Chilling Video - Murder of star captured on video
What you’re about to see is really cool - or hot, if you’re a physicist. NASA scientists have published a video that shows a star being devoured by a black hole. The video was recorded using the Pan-STARRS1 telescope in Hawai’i, and NASA’s Galaxy Evolution Explorer space telescope.
LOS ANGELES, CA (Catholic Online) - In the video, a red supergiant star wanders a bit too close to a supermassive black hole in the heart of a galaxy some 2.7 billion light-years distant. The immense gravity of the black hole violently shreds the star and sends its remnants flying across space.
Black holes, once the realm of science fiction after being predicted by early physicists, and demonstrated possible by Einstein, are real objects of incredible mass and power. They are typically formed when very large, massive stars die.
Stars are gigantic balls of (mostly) hydrogen gas. They are kept “inflated” and shining by the immense pressure in their cores which causes hydrogen atoms to fuse together into helium - the same reaction that takes place in a fusion (hydrogen) bomb. The effect of these billions of explosions occurring every second is a bright, shining star, of which our sun is a typical example.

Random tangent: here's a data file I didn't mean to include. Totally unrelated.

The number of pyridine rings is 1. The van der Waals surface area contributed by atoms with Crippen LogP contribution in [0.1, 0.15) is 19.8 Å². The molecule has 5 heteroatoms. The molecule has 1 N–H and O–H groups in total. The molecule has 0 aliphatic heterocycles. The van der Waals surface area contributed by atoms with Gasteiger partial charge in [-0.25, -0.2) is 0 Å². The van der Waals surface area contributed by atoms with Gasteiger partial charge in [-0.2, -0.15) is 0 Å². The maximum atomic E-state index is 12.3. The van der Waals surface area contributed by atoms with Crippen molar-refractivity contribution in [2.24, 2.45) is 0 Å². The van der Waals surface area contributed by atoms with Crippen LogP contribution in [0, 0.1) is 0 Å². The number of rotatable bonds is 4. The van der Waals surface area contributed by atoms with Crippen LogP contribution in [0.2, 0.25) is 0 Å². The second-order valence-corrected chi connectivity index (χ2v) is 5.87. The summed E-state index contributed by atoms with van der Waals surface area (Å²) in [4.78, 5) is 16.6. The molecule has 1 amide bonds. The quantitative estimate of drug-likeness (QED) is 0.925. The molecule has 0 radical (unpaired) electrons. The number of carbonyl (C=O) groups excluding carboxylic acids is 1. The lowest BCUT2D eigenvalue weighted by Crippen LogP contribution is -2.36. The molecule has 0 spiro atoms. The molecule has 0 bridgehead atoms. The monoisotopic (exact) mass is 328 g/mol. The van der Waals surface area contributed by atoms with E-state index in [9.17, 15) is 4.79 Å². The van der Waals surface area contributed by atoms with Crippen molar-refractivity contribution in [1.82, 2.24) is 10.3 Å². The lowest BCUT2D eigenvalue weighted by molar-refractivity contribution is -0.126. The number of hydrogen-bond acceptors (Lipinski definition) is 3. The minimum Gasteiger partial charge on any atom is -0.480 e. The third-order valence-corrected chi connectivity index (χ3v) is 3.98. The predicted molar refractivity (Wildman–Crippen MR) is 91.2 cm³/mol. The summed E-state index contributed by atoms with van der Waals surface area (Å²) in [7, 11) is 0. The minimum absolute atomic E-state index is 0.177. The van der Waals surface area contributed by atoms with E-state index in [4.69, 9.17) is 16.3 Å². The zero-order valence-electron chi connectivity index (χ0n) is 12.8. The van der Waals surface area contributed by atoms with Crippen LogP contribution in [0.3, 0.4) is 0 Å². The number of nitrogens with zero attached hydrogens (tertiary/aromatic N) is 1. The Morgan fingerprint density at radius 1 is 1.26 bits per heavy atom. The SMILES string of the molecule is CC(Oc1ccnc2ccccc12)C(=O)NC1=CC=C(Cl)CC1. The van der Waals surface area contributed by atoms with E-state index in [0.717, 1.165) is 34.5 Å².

After billions of years, all the hydrogen is eventually fused into heavier and heavier elements. Eventually the process stops because there are no more elements which can be explosively fused. When that moment arrives, the body of the star collapses into itself. If the star is large enough, many times the mass of our sun, that collapsing process can cascade to the point the star becomes a black hole, a tiny object (comparatively speaking) whose gravity is so strong that even light cannot escape it.
Black holes are called such because they reflect and emit no light - but they can be detected by a variety of other means. For example, when a star passes too close and is shredded by their gravity.
See the video at the link.